Master Tung's Points for Neck Pain
There are several groups of Tung's points for neck pain and they each work differently. The tai yang meridians can be very effective for neck pain and tend to get to the deeper levels of the neck muscles. Points on the small intestine meridian include 22.08 & 22.09, while points associated with the UB meridian include 77.01 - 77.04.
Points like 22.03 and 22.06 are often used for neck pain, but work on a more superficial level and are highly effective for acute conditions. Other Tung points for neck pain include the Three Weights (77.05, 77.06, 77.07), the 7 Tigers (77.26), and the points on the palm 22.01 & 22.02.
With so many groups of points to choose from, how do you determine which points will give you the best results? What do you do if your first group of points don't work? Do you know when 22.01 - 22.02 should be used instead of 22.03 and 22.06?
Myofascial lines or chains are similar to the meridians.
While 22.03 and 22.06 are often very good for treating acute neck pain, they are often less effective for chronic conditions. We can see from the image how these points are located on what is known as the Superficial Back Arm Line (SBAL).
Taking a myofascial chain perspective we can see how the points 22.08 and 22.09 are on a deeper level and will effect the levator scapulae and rhomboid muscles. With special needle technique and the addition of a third point distal to 22.08, we can have a good effect on bone related spinal conditions like osteoarthritis and bone spurs.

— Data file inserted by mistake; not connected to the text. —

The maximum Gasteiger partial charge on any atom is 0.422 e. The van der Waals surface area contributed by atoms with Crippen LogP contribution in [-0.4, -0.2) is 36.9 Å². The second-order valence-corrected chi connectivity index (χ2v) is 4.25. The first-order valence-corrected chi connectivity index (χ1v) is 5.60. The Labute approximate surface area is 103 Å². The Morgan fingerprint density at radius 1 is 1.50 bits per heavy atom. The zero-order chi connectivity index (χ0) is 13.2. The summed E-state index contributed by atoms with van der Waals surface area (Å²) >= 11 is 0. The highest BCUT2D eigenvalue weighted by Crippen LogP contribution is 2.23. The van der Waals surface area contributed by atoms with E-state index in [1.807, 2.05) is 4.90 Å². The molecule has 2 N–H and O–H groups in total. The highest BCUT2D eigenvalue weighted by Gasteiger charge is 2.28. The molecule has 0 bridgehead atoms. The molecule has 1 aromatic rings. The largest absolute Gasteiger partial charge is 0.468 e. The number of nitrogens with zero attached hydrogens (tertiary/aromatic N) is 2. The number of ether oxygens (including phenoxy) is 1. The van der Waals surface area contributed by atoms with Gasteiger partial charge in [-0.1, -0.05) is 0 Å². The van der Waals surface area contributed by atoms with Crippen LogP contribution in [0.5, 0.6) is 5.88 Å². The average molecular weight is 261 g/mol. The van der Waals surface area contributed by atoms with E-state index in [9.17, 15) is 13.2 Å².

Neck Pain and the Tai Yang and Shao Yang Meridians
The Superficial Back Line (SBL) from Anatomy Trains by Tom Myers, Elsevier Publishing.
In a meridian systems approach to acupuncture such as practiced in the Balance Method and Tung style acupuncture, we begin our diagnosis by determining what meridians are symptomatic.
If neck pain is present at a point like UB 10, we may then select points on either of the tai yang meridians.
For pain at UB 10 we could use points like SI 3 or 22.08 & 22.09, since the small intestine and bladder meridians are both tai yang channels. This is the system one connection in the Balance Method. For pain at UB 10 we could also use points like UB 59, UB 60, or UB 62 as these are classically indicated for neck pain. In the Tung system the points 77.01 - 77.04 could also be used for pain in the UB 10 region. This approach of using the tai yang connections is very useful for many patterns of spinal pain, cervical spondylosis, and sciatica.
When pain is located at GB 20 rather than UB 10, traditional methods would dictate using san jiao points over small intestine points on the hand. For pain at GB 20 a good point prescription is Luo Zhen (22.03), SJ 3 (22.06) and SJ 5 - needled contra laterally. However, in some cases this will not work. As the triple warmer meridian is on the SBAL, points on this meridian will effect the trapezius. However, people may have pain at gallbladder 20 which is due to a deeper level disharmony.
Understanding the Different Levels
While the tai yang and shao yang connections are essential for acupuncturists to understand, it is also important to consider the myofasical levels when treating neck pain.
The image shows the two back arm lines called the Superficial Back Arm Line (SBAL) and the Deep Back Arm Line (DBAL). The SBAL includes the arm flexors, deltoids and trapezius. When we needle points on the hands and arms like 22.03, 22.06 and Triple Warmer 5, it will have an effect on the SBAL and trapezius muscle. This is likely why TW 5 is often used for pain at GB 20 and GB 21.
Similarly, the SI meridian is on the DBAL and needling points like SI 3, 22.08 and 22.09 will effect the deeper muscles below the trapezius. We can see from the image that the scapularis, rhomboids and levator scapulae are all located on the DBAL.